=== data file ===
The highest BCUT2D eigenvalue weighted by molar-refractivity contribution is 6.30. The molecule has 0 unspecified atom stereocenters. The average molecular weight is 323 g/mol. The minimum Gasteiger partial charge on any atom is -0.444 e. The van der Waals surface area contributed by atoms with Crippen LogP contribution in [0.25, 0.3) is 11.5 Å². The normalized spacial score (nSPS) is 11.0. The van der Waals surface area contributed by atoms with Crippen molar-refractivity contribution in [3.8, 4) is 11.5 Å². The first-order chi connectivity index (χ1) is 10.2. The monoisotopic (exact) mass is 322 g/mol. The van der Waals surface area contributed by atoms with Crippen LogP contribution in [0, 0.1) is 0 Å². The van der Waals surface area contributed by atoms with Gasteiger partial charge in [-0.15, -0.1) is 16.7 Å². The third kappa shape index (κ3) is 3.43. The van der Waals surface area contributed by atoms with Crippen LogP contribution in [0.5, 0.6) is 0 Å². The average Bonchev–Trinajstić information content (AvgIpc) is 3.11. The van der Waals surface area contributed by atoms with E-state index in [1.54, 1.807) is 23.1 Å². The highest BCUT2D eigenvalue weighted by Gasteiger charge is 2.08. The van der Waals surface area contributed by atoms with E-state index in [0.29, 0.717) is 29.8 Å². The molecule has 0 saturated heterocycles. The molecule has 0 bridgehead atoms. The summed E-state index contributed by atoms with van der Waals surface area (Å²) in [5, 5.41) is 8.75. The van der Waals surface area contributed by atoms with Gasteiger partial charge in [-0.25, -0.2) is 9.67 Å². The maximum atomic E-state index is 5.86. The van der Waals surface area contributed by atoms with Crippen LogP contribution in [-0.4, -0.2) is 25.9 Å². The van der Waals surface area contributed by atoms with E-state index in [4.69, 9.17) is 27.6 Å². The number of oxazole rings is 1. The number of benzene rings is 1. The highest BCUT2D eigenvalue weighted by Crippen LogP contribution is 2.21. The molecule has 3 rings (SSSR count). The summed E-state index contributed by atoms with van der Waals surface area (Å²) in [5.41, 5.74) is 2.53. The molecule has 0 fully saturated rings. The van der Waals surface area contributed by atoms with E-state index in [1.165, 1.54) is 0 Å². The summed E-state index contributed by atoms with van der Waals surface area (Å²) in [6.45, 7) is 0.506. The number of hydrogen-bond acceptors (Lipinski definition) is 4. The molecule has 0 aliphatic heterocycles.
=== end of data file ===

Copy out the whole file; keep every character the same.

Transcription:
The highest BCUT2D eigenvalue weighted by molar-refractivity contribution is 6.30. The molecule has 0 unspecified atom stereocenters. The average molecular weight is 323 g/mol. The minimum Gasteiger partial charge on any atom is -0.444 e. The van der Waals surface area contributed by atoms with Crippen LogP contribution in [0.25, 0.3) is 11.5 Å². The normalized spacial score (nSPS) is 11.0. The van der Waals surface area contributed by atoms with Crippen molar-refractivity contribution in [3.8, 4) is 11.5 Å². The first-order chi connectivity index (χ1) is 10.2. The monoisotopic (exact) mass is 322 g/mol. The van der Waals surface area contributed by atoms with Crippen LogP contribution in [0, 0.1) is 0 Å². The van der Waals surface area contributed by atoms with Gasteiger partial charge in [-0.15, -0.1) is 16.7 Å². The third kappa shape index (κ3) is 3.43. The van der Waals surface area contributed by atoms with Crippen LogP contribution in [0.5, 0.6) is 0 Å². The average Bonchev–Trinajstić information content (AvgIpc) is 3.11. The van der Waals surface area contributed by atoms with E-state index in [1.54, 1.807) is 23.1 Å². The highest BCUT2D eigenvalue weighted by Gasteiger charge is 2.08. The van der Waals surface area contributed by atoms with E-state index in [0.29, 0.717) is 29.8 Å². The molecule has 0 saturated heterocycles. The molecule has 0 bridgehead atoms. The summed E-state index contributed by atoms with van der Waals surface area (Å²) in [5, 5.41) is 8.75. The van der Waals surface area contributed by atoms with Gasteiger partial charge in [-0.25, -0.2) is 9.67 Å². The maximum atomic E-state index is 5.86. The van der Waals surface area contributed by atoms with Crippen LogP contribution in [-0.4, -0.2) is 25.9 Å². The van der Waals surface area contributed by atoms with E-state index in [4.69, 9.17) is 27.6 Å². The number of oxazole rings is 1. The number of benzene rings is 1. The highest BCUT2D eigenvalue weighted by Crippen LogP contribution is 2.21. The molecule has 3 rings (SSSR count). The summed E-state index contributed by atoms with van der Waals surface area (Å²) in [5.41, 5.74) is 2.53. The molecule has 0 fully saturated rings. The van der Waals surface area contributed by atoms with E-state index in [1.165, 1.54) is 0 Å². The summed E-state index contributed by atoms with van der Waals surface area (Å²) in [6.45, 7) is 0.506. The number of hydrogen-bond acceptors (Lipinski definition) is 4. The molecule has 0 aliphatic heterocycles.